About Us

Exceptional Citizens’ Week at Camp Fatima is a co‐ed week long camp for children and adults ages 9+ (campers) with intellectual and/or physical challenges including, but not limited to Intellectual Disability, Down Syndrome, Cerebral Palsy, Angelman Syndrome and Autism Spectrum Disorder.

Each camper receives one‐to‐one care and experiences a week of horseback riding, swimming, boating, arts and crafts, and many more special events that they otherwise may not be able to enjoy. The 300+ dedicated volunteers and many generous donors allow EC Week to offer this great week to over 170 campers at no cost to campers’ families and caregivers. The camp is wheelchair accessible and provides an on-site healthcare team available 24/7.

EC Week is a non-sectarian outdoor camping experience sponsored by the Diocese of Manchester. It is held every year at Camp Fatima, a 150-acre, fully-accredited camp on Upper Suncook Lake in Gilmanton Iron Works, New Hampshire.

EC Week is entirely free for the campers. Funded by generous contributions, both large and small, from many different individuals and companies.

“What a great idea it would be to allow these children the same camping experience as other kids.”

That was the idea discussed more than 50 years ago by Bill Haller, President of The United Life and the father of a child with Down’s syndrome, Dr. Tom Walker, a pediatrician at St. Paul’s School, and Rev. Richard O. Boner, Associate Pastor at St. John’s Parish in Concord, New Hampshire who were talking about a camp for children with intellectual disabilities. Father Boner, who founded Camp Fatima for Boys, began to work on the idea and in 1954, Exceptional Citizens’ (EC) Week was born.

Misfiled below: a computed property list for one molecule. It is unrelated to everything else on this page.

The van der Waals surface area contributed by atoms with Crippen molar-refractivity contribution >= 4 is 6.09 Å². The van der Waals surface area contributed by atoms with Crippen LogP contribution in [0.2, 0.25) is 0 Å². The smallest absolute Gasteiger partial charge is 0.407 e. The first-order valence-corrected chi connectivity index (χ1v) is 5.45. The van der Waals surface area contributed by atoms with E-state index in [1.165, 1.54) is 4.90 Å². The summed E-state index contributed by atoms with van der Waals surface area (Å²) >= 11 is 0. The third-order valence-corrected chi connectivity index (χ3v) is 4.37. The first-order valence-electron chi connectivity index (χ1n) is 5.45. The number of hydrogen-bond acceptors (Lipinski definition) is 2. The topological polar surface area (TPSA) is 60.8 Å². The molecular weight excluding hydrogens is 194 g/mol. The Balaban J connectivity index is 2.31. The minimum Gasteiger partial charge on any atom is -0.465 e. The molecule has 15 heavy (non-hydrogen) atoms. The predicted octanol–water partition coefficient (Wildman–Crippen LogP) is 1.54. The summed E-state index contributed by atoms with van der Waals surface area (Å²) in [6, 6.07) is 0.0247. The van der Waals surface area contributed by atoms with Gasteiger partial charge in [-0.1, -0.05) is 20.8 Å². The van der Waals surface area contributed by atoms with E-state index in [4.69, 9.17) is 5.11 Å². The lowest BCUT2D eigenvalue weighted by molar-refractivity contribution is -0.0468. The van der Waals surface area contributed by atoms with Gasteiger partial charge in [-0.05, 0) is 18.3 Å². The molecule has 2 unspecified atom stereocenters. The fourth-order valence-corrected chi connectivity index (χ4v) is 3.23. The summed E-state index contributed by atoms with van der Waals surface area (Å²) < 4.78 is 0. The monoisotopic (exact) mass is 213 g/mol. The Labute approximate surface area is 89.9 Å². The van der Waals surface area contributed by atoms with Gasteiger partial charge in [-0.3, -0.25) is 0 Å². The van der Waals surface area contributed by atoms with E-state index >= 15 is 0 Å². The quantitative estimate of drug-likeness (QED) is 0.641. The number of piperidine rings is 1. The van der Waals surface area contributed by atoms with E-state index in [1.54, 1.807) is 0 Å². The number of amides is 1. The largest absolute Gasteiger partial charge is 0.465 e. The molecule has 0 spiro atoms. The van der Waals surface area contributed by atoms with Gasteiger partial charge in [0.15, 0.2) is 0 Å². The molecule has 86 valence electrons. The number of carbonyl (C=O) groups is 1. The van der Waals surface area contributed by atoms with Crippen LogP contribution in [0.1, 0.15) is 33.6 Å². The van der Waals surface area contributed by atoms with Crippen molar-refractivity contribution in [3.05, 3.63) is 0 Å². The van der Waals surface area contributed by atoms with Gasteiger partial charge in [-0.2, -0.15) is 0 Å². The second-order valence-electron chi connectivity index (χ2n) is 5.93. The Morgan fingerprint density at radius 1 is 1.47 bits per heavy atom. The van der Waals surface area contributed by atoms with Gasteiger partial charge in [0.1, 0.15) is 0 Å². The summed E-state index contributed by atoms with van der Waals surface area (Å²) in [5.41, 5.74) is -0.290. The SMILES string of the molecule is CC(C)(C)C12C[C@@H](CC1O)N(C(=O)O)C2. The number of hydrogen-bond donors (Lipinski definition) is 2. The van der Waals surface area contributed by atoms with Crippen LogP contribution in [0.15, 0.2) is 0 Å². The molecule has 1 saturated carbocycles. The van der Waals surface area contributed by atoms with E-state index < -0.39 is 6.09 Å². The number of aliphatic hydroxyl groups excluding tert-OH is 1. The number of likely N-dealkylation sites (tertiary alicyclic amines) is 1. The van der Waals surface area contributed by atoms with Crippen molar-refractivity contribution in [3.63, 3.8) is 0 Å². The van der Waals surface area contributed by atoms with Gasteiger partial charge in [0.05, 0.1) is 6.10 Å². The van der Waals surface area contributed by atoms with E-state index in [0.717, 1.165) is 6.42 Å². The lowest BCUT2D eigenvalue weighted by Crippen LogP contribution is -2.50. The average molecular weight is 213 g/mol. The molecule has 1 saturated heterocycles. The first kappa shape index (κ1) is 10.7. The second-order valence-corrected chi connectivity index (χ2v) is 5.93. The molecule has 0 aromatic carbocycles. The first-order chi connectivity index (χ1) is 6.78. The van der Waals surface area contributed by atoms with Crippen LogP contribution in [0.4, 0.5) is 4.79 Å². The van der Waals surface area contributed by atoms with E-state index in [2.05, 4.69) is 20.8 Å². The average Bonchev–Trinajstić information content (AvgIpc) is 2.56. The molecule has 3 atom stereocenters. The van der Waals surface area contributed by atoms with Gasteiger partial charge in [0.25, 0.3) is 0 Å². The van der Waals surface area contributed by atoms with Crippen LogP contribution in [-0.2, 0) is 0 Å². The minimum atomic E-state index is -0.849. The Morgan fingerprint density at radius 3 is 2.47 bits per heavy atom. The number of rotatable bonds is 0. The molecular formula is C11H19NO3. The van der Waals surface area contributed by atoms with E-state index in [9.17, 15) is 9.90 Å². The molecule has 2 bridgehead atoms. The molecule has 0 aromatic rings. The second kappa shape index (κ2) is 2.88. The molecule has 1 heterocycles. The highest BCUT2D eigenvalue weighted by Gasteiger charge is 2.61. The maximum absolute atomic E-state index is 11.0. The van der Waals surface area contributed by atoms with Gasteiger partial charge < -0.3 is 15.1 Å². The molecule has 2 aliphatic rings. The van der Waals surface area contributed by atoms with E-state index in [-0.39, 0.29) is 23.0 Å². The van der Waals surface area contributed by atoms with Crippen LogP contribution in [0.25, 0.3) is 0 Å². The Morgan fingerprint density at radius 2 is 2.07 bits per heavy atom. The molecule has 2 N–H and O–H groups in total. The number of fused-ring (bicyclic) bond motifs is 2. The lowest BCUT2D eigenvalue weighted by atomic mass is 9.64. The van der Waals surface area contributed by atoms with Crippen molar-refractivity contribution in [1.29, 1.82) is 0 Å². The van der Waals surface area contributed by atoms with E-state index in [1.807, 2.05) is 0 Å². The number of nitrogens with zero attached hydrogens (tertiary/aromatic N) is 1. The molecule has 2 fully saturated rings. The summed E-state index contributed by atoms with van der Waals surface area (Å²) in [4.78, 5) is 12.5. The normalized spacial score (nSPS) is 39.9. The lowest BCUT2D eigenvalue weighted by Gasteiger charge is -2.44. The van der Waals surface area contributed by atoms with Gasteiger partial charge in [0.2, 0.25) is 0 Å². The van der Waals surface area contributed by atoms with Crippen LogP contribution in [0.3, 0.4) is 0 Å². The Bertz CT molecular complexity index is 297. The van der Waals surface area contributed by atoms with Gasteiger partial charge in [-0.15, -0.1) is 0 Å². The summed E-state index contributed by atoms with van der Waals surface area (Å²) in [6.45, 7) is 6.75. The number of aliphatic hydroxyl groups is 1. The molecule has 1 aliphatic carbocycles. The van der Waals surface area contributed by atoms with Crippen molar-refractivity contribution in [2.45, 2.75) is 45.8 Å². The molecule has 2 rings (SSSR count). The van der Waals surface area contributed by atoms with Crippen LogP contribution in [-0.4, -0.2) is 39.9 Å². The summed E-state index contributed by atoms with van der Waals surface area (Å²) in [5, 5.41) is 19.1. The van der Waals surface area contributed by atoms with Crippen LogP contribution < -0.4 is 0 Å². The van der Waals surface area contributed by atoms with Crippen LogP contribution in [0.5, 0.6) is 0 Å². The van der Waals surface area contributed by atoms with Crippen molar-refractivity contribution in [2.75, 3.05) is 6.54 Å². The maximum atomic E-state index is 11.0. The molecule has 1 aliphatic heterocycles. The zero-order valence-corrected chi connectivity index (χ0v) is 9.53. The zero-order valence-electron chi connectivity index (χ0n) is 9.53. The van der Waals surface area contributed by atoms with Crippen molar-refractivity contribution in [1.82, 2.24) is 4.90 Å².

Without much experience working with children with intellectual disabilities, EC Week volunteers teamed up with student nurses from Sacred Heart Hospital in Manchester, New Hampshire, a group of Sisters of Mercy, a group of Sisters of St. Francis and seminarians from St. John’s Seminary. Their goal was to provide a fun, rewarding camp experience for 25 boys and girls.

EC Week has grown since that first year to include more than 170 campers and more than 300 volunteers each year from around the country. The idea Mr. Haller, Dr. Walker and Father Boner tossed around more than five decades ago has turned into a ‘unique week’ treasured by many exceptional citizens, parents, and volunteers. It has also spurred the formation of similar camps nationwide.

EC Week is a highlight in the lives of campers every year. Each camper is treated as an exceptional citizen. All of the activities are centered around the camper’s interests and they are catered to by a qualified, enthusiastic and energetic volunteer staff, many of whom also consider the week a highlight in their year, and their lives. The counselors combine talents with the camp’s ample facilities to create a diverse and memorable program. The campers enjoy activities that they might otherwise never have the opportunity to try.